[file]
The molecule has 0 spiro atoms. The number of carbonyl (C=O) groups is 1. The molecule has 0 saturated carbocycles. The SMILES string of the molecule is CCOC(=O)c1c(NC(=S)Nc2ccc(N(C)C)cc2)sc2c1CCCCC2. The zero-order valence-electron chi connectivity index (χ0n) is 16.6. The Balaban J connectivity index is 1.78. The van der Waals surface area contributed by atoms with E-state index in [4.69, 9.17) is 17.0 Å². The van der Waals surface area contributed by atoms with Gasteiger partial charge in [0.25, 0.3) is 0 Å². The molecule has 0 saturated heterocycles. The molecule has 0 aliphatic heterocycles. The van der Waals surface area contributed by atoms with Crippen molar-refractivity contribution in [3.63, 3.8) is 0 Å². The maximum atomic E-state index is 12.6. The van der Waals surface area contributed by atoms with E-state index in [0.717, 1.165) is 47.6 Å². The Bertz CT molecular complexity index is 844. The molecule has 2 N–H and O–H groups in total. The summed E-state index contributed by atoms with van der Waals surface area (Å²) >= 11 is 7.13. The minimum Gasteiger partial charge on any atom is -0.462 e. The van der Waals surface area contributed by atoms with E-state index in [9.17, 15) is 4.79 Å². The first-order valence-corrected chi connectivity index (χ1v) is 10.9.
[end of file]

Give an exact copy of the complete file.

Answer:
The molecule has 0 spiro atoms. The number of carbonyl (C=O) groups is 1. The molecule has 0 saturated carbocycles. The SMILES string of the molecule is CCOC(=O)c1c(NC(=S)Nc2ccc(N(C)C)cc2)sc2c1CCCCC2. The zero-order valence-electron chi connectivity index (χ0n) is 16.6. The Balaban J connectivity index is 1.78. The van der Waals surface area contributed by atoms with E-state index in [4.69, 9.17) is 17.0 Å². The van der Waals surface area contributed by atoms with Gasteiger partial charge in [0.25, 0.3) is 0 Å². The molecule has 0 saturated heterocycles. The molecule has 0 aliphatic heterocycles. The van der Waals surface area contributed by atoms with Crippen molar-refractivity contribution in [3.63, 3.8) is 0 Å². The maximum atomic E-state index is 12.6. The van der Waals surface area contributed by atoms with E-state index in [0.717, 1.165) is 47.6 Å². The Bertz CT molecular complexity index is 844. The molecule has 2 N–H and O–H groups in total. The summed E-state index contributed by atoms with van der Waals surface area (Å²) >= 11 is 7.13. The minimum Gasteiger partial charge on any atom is -0.462 e. The van der Waals surface area contributed by atoms with E-state index in [9.17, 15) is 4.79 Å². The first-order valence-corrected chi connectivity index (χ1v) is 10.9.